"Highly similar mental and behavioral states may be designated psychiatric disorders in some cultural settings and religious experiences in others...Within cultures that invest these unusually states with meaning and provide the individual experiencing them with institutional support, at least a proportion of them may be contained and channeled into socially valuable roles."

Raymond Prince (1992) Religious experience and psychopathology: Cross-cultural perspectives. In Religion and mental health. J. F. Schumacher. New York, Oxford University Press (p. 289).

Mental illness and religion have been associated since the earliest recorded history, and undoubtedly before. The Old Testament uses the same term, in referenee to madness sent by God as a punishment for the disobedient, and to describe the behavior of prophets (Rosen, 1968). Socrates declared, "Our greatest blessings come to us by way of madness, provided the madness is given us by divine gift." Not all self-reports of ecstatic divine unions indicate that the person is having a profound religious experience, but many mystics, saints, and visionaries have clearly gone through episodes which overlap with psychosis.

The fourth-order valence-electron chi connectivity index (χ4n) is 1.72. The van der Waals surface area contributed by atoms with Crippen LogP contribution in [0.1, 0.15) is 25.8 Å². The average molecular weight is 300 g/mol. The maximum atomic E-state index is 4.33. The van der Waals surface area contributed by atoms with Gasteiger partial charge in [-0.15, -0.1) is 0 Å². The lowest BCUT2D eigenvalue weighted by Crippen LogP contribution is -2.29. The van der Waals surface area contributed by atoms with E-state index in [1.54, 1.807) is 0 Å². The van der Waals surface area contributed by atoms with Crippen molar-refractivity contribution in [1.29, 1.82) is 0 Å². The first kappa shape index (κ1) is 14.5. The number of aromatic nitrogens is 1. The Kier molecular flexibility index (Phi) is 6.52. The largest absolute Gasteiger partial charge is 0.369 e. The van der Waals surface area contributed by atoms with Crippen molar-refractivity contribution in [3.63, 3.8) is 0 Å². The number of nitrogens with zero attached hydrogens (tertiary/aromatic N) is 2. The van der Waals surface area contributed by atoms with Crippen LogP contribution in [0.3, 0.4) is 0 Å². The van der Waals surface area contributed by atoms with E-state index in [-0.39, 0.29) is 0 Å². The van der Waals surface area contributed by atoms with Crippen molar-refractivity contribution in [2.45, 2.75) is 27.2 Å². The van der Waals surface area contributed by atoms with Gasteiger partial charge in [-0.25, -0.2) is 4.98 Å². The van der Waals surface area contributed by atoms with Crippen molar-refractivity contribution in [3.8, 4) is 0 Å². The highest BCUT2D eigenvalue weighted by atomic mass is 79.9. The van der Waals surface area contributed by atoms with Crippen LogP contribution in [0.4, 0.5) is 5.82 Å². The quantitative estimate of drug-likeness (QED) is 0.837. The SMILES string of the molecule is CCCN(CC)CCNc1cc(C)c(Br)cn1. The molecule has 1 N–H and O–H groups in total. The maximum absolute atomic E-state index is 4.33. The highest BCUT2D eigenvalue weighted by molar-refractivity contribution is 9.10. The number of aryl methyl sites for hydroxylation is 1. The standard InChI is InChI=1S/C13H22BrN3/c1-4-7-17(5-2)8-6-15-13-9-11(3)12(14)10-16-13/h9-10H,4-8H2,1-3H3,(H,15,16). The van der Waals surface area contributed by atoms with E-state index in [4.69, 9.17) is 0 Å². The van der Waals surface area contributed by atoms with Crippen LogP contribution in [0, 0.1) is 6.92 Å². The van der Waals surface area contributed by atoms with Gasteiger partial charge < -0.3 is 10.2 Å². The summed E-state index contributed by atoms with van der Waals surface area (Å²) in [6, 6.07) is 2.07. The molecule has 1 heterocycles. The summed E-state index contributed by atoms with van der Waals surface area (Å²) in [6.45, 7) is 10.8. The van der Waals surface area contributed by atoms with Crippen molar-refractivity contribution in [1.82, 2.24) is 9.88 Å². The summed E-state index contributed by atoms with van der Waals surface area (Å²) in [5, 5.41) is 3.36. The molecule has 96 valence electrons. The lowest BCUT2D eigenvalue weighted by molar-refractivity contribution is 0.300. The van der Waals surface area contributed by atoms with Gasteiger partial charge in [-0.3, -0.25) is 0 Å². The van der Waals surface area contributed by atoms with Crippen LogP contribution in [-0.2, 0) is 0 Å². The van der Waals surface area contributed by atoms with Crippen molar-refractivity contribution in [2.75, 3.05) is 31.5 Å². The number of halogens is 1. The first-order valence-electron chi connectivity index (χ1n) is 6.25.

©2000 David Lukoff. All rights reserved.